these will be classics, i do hope it really does become a success for you, this is a hard business because everybody who is a DIY type is so cheap, but this is something that will retain its value for long time. i don't know how someone will be able to break it. a lifetime controller for sure.

congratulation on coming out with it.

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MattyCiii   100 kW

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Re: Technical Details on Methods 100V 300A Controllers

Post by MattyCiii » Feb 04 2013 5:01pm

I am Jack's smiling admiration.
1st build: Dahon Jetstream folding bike. Quick, reliable, capable of 32mph. Light enough to lift, folds for easy transport by car/bus/train.
2nd build: RC powered 2009 Norco A-Line. Top speed 39mph. Built like a tank, it's resistant to Boston potholes, can stop on a dime, easily goes up/down curbs when necessary.
3rd build (just started): Scratch build ultimate utility bike. Based on a common power module using a NuVinci left side freewheel.

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liveforphysics   100 GW

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Re: Technical Details on Methods 100V 300A Controllers

Post by liveforphysics » Feb 04 2013 5:42pm

Dyno testing his earlier prototypes of this 24fet design, I was pretty blown away how they were able to solidly own a cro-motor in a small diameter rim before they were getting to any thermally concerning level of warmth in the heatsink.

I was also pretty impressed, because I think it's the very first e-bicycle controller builder to bother to do endurance dyno testing and extreme thermal fatigue testing to verify the power electronics stage viability, and then accompanied with late-night ripper sessions of street mayhem, a few lucky times when I myself had the free time to be involved in the hooning/burnout/ripper-esque shenanigans that is the realm of properly testing sporty Ebike parts. :-)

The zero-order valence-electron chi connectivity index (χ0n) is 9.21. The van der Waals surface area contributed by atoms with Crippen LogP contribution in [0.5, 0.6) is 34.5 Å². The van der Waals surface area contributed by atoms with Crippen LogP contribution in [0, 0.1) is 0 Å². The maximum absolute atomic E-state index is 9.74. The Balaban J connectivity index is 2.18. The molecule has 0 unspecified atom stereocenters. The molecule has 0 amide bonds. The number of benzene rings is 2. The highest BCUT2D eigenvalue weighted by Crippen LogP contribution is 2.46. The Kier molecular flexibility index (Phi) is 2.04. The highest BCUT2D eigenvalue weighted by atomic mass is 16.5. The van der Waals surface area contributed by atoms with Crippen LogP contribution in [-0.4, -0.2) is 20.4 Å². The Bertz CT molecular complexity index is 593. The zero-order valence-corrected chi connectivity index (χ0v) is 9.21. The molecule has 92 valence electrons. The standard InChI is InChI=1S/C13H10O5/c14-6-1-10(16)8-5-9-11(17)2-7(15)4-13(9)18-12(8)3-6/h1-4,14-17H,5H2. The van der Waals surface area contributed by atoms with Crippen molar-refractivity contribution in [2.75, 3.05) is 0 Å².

It also makes me damn proud to see you openly sharing all the finer details of the build my friend. This is how the community grows in development by sharing the hard lessons learned and the accompanying solutions.
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Re: Technical Details on Methods 100V 300A Controllers

Post by Harold in CR » Feb 04 2013 5:58pm

All I have to say, is, I'm blow away by what you have developed and am damn proud to know about you and Matthew. Hat's definitely off to you guys.

I knew you would be successful, all along. 8) 8) 8) 8) 8)
Thanks to Justin, the forum is open source and NON-commercialized.

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Re: Technical Details on Methods 100V 300A Controllers

Post by Thud » Feb 04 2013 10:46pm

All I can say is thanks....this is my new reference thread.
get some......

All information & advice provided by Thud are "Open Source" & free for personal use & distribution under the following agreement linked below.
http://creativecommons.org/licenses/by-nc-nd/3.0/

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Re: Technical Details on Methods 100V 300A Controllers

Post by grindz145 » Feb 04 2013 10:55pm

All Mylar caps? Badass. This is the essence of the hacker scene right here. Open source and badass.

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Re: Technical Details on Methods 100V 300A Controllers

Post by Arlo1 » Feb 08 2013 11:52pm

These controllers are bad ass if you want bang for buck performance they are the way to go. I have one running at about 1/4 of its max on my X5 and its awesome! Thud just pointed out to me to never set the speed limit above 99% with hard to run motors.... I have never tried below 100% and was usually at 110 or 120 with colossus... But I think with 99% or lower it stays in PWM all the time so this one thing might have allowed this controller to run colossus... I have one 24 fet not blown up I could take off my bmx and try but.... I am not sure I want to I have burned though a lot of cash in the search for power in the last 2 years and I need to calm down a bit.
Does your project need a high performance motor drive, battery charger or other power electronics developed? Let's talk!
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methods   10 GW